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Published: 2002-05-14 00:00:00

Environment Waikato is expected to make a number of changes to its Project Watershed proposals following hearings which finished yesterday.

Following public submissions, Waikato Regional Councillors have recommended a number of changes to proposals for a new rating system to fund flood protection, soil conservation and river management work. Project Watershed Hearings Committee Chair Andra Neeley said Councillors determined some details of the draft funding policy needed to be changed.

"Generally, there's been agreement that the work is necessary and must be done. But we've had a week of very good and well-argued submissions. A number of groups have spoken strongly and have convinced us that in some instances, amendments to our original proposals are justified," Cr Neeley said.

The Committee will recommend that Environment Waikato use a standard charge in Huntly and Otorohanga for all those who benefit from the work.

"That's what residents want, and we'll recommend that's what Council does," Cr Neeley said.

"We're also recommending that the part of the rate applying to those who contribute to the need for work be based on land value, rather than capital value. This was strongly argued by Hamilton City Council which wanted to ensure high value urban property owners would not be unfairly penalised, given the lesser impact of their activities."

The Committee will also recommend that further investigation be done on lowering of the main Waikato River bed through Hamilton before a decision is made on how to fund work.

"More investigation is needed before a policy can be reached which all parties think is fair. However, we believe work on the river previously funded by Hamilton City should continue to be done and instead be funded under Project Watershed."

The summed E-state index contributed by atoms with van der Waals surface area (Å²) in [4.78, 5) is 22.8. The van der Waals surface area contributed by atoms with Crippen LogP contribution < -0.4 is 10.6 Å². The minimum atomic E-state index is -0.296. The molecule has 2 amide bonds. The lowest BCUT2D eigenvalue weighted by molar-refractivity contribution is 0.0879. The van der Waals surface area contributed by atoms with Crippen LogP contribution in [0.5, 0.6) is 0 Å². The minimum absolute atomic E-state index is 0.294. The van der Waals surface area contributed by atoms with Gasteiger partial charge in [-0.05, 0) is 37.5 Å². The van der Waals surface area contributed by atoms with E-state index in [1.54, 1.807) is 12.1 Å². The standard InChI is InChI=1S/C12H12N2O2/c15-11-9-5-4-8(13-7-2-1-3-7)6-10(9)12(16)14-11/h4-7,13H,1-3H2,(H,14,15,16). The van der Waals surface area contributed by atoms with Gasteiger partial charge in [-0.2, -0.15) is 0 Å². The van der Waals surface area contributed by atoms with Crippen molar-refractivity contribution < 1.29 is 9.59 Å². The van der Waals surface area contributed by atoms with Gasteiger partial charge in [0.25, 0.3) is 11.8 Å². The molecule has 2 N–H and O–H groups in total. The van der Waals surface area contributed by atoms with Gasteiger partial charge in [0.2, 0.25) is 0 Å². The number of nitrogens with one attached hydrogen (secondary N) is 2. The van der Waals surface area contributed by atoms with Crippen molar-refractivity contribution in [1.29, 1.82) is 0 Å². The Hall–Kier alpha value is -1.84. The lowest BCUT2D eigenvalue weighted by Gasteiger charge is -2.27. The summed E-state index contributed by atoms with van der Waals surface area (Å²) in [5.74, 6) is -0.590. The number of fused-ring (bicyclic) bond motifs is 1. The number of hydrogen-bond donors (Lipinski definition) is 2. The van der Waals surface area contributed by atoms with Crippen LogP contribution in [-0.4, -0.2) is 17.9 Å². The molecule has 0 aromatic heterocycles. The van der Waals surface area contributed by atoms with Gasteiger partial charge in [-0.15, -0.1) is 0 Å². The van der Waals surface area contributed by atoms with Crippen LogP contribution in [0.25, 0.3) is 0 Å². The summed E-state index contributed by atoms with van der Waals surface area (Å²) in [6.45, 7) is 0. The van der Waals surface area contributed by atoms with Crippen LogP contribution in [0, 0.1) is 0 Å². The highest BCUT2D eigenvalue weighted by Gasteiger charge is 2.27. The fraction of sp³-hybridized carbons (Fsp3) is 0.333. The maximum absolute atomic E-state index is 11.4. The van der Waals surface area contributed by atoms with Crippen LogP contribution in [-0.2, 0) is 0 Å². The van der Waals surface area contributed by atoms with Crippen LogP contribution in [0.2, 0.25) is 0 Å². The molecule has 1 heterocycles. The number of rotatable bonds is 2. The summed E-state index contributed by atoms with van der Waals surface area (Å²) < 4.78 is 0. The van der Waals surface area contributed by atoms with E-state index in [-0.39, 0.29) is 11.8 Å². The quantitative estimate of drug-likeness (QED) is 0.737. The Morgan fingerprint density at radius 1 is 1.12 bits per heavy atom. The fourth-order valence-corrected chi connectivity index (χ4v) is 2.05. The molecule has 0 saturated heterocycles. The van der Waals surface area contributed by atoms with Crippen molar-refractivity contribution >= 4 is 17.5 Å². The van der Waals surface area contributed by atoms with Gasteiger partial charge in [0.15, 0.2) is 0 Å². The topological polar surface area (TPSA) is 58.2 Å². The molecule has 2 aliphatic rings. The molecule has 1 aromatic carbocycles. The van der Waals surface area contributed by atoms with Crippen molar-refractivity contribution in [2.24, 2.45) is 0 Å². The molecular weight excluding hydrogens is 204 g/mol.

Under the Committee's recommendations, landowners who receive direct benefit from soil conservation work will contribute slightly more than originally proposed.

"Landowners wanting work on their land in areas of catchment priority will be asked to pay 65 percent of the cost instead of the 48-56 percent originally mooted. In Taupo, we're suggesting that landowner contribution reduce to 50 percent because of the national importance of the lake.”

The Committee will also recommend an extra $90,000 be spent on soil conservation work in the middle and lower reaches of the Waikato River.

"We have made an absolute commitment to work with farmers to sustain our productive soils and maintain stable river beds. If people wish to undertake soil conservation work in priority areas, we should encourage them as much as possible."

Other recommendations included spreading the costs of river management work in Tongariro and Tauranga-Taupo over a wider area so direct charges could be reduced. The Committee also endorsed ongoing efforts by Environment Waikato to ensure the Crown continues to contribute to the cost of Waikato River flood works.

It recommended that the Council form an iwi advisory board to deal with matters relating to the implementation of Project Watershed, following a strong and unified submissions from many iwi.

If accepted, amendments to the original proposal will see total costs for Project Watershed drop from $5.8 million to $5.5 million per year, compared to current spending of $4.3 million. Recommendations from the Hearings Committee will be made to the full Council in late June when the funding policy will be formally adopted.

Further submissions on Project Watershed can be made through Environment Waikato's Draft Annual Plan process until tomorrow.